Connie Matthiessen, Associate Editor
Before I take you into this warped universe, a warning: it's a bleak and frightening place to be. This online society is comprised of a variety of "thinspiration" (aka "thinspo") blogs and websites, and they're all slightly different, but all share a loathing for fat (even for a few extra pounds) and claim that their goal is to inspire people to lose weight. The sites feature admiring photos of emaciated women, and long lists of so called "mantras" (aka hectoring and often hackneyed advice) for becoming — and staying — thin.
Mythinspo, for example, includes a list of "Reasons not to eat," including:
"Starving is an example of excellent willpower."
"When you start to get dizzy and weak, you're almost there."
The site Skinnygossip offers a daily "Starving tip of the day." Here, starving is a good thing. Examples include:
- "Think of your stomach pains in a whole new light. Your stomach doesn’t hurt because you are hungry, that burning feeling is fat melting off of you…."
- "Learn to LOVE that empty feeling in your stomach. Trust me, you’ll feel disgusting when it starts filling up again."
- "Pay close attention to other girl’s bodies. Pick them apart – try to find faults even with the best bodies. Then apply these high standards to yourself."
- "Thinspo is your best friend. You think you’ve lost weight? Check out some fashion models or skinny celebrities online and you’ll realize that you can probably do better."
Some of the thinspo sites try to distance themselves from pro "ana" (anorexia) and "mia" (bulimia) websites, which frankly celebrate eating disorders. The blog, Proanalifestyle, for example, bears the slogan, "Anorexia is a lifestyle, not a disease, and offers "Thin Commandments" including these:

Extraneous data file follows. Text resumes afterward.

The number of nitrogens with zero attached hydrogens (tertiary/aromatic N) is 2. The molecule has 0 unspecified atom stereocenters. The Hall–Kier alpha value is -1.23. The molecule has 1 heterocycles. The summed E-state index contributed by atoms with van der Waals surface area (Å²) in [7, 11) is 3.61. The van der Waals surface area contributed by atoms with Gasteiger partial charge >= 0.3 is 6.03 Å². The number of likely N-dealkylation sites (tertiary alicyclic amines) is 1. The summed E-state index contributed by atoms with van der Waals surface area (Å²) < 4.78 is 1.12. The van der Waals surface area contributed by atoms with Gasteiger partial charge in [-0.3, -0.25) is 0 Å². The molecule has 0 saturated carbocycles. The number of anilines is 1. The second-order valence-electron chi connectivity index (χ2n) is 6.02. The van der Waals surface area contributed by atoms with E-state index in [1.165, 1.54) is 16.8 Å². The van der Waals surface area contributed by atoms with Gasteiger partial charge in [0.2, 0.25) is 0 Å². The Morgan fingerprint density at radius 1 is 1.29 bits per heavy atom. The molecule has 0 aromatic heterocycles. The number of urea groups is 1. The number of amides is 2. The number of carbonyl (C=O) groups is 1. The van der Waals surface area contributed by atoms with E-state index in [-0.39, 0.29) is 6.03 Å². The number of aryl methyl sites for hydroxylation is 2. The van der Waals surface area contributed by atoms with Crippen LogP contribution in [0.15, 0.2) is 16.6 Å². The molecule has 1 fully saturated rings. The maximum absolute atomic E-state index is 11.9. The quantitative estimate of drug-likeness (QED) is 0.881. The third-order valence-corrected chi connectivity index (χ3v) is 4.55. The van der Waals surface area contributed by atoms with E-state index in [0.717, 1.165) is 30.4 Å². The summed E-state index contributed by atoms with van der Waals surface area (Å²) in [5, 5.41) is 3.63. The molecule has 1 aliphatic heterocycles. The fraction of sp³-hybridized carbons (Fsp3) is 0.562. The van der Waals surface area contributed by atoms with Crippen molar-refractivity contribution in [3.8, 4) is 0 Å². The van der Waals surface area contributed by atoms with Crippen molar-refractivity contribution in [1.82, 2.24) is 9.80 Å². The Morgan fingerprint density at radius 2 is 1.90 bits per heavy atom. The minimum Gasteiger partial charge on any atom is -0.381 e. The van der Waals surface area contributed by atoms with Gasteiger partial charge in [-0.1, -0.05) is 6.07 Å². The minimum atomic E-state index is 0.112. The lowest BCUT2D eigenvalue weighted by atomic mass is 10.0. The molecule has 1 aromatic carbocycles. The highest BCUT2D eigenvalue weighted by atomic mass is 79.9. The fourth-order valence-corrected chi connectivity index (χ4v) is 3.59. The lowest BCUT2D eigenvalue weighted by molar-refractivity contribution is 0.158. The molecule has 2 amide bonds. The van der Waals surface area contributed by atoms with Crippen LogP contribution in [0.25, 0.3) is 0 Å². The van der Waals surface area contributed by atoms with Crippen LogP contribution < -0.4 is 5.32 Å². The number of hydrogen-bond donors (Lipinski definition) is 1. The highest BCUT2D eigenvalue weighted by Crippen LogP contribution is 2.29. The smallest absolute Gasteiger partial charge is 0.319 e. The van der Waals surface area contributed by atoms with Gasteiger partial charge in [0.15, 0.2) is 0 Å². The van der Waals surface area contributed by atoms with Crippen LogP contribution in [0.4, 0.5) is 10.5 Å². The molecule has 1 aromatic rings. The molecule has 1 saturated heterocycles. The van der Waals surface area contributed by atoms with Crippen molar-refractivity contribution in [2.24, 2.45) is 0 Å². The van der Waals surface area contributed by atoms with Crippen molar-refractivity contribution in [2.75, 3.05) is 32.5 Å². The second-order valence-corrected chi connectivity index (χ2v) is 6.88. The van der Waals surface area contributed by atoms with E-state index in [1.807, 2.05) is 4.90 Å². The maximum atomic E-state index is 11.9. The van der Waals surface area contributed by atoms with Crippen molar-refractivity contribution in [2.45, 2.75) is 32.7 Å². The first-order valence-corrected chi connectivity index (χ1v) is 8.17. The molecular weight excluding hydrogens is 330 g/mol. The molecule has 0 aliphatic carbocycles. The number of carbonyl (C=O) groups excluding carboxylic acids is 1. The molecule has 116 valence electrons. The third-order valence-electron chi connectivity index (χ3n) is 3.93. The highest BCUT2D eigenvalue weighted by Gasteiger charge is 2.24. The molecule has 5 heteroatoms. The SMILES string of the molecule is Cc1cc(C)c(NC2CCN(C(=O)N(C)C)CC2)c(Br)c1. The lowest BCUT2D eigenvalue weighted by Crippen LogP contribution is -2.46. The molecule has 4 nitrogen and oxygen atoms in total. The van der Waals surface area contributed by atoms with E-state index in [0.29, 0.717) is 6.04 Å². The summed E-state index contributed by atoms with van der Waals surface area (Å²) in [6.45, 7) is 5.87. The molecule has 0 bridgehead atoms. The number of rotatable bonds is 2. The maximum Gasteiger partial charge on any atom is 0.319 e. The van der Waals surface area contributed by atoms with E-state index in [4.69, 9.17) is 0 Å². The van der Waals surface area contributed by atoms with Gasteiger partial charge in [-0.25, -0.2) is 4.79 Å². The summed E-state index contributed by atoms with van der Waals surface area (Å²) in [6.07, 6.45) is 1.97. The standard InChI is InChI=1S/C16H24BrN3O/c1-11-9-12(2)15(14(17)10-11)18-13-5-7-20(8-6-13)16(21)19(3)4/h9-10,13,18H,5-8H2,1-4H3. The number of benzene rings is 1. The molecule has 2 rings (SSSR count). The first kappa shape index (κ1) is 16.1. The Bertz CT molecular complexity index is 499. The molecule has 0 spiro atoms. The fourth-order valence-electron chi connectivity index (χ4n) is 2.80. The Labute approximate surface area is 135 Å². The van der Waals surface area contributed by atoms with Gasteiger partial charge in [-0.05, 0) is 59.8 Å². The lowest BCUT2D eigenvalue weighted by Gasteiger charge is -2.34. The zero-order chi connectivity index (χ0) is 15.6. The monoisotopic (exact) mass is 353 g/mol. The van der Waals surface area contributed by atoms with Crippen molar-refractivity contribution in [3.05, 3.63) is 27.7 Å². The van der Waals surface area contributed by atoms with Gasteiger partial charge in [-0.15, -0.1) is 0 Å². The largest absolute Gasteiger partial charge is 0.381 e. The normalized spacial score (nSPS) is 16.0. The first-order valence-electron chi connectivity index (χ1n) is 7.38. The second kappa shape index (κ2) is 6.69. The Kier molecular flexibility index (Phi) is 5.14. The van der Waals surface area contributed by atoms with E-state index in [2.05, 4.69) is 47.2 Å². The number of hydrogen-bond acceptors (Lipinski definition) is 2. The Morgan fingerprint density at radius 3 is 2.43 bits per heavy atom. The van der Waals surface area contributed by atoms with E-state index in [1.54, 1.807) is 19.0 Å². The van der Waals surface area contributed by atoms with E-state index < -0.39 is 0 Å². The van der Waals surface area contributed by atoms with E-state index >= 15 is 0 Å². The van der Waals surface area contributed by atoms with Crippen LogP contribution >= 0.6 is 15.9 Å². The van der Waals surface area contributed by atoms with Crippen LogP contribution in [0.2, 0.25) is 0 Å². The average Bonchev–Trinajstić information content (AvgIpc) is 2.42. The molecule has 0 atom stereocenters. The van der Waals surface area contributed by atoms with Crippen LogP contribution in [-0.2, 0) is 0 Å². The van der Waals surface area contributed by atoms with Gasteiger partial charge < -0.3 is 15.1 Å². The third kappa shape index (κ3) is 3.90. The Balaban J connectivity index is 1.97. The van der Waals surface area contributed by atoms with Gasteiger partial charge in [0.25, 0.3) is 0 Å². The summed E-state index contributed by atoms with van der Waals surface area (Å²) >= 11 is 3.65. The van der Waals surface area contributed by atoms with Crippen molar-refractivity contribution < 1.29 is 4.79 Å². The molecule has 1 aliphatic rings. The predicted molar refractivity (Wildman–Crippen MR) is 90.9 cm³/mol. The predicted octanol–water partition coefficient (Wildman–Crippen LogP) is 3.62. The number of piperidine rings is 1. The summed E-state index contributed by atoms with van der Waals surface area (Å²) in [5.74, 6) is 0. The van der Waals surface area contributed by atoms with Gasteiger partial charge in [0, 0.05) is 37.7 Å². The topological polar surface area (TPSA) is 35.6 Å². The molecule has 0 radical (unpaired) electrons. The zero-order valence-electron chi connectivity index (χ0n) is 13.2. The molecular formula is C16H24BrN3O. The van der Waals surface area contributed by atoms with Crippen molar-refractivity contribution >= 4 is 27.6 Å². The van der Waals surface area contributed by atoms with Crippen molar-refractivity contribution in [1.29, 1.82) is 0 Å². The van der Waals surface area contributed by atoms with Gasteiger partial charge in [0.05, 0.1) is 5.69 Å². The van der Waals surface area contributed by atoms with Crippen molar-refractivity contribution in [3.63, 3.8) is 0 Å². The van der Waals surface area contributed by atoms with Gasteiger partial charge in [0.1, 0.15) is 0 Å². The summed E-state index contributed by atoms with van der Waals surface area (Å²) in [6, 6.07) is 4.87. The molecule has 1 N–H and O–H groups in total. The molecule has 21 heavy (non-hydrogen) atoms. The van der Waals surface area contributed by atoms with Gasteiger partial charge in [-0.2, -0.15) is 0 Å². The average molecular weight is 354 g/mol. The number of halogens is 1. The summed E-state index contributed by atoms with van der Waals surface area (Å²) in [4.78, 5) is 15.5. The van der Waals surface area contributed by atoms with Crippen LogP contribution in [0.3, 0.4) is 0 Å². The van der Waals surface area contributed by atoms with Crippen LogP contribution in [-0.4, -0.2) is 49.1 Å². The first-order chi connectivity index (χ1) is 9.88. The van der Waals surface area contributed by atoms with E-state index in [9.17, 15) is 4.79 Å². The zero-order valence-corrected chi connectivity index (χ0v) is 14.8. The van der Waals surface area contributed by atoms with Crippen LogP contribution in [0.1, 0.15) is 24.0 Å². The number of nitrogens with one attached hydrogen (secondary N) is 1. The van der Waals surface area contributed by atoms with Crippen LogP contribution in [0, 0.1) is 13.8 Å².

- If you aren't thin, you aren't attractive;
- Being thin is more important than being healthy;
- Thou shall not eat fattening food withouat punishing afterwards; and
- Being thin and not eating are signs of true will power and success
But all of these sites feature photos of pencil-thin models and celebrities, and lurid pictures of skeletal women — many of them scantily clad and provocatively posed, which give the sites a sleazy, voyeuristic quality. Most troubling of all, the thinspiration and pro-ana and mia sites all share an unchallenged assumption that appearance is all that matters in life. The authors of the sites (and, sadly, their readers, based on the comments) seem to consider looks — specifically a slender, model-thin body — the sole measure of an individual's worth.
It's tempting to dismiss this frightening world as just another bizarre online subculture — except that eating disorders are on the rise among children and adolescents, according to a 2010 report by the American Academy of Pediatrics. (Eating disorders are on the rise among older women as well).
And a CNN infographic, (based on research by the National Eating Disorders Association) points out that, from 1999 to 2006, the total number of eating-disorder related hospitalizations increased by 18 percent; among children younger than 12 years old, hospitilizations increased 119 percent. The infographic also reveals that 42 percent of first through third grade girls (yes — that’s ages 6 to 8!) say they want to be thinner.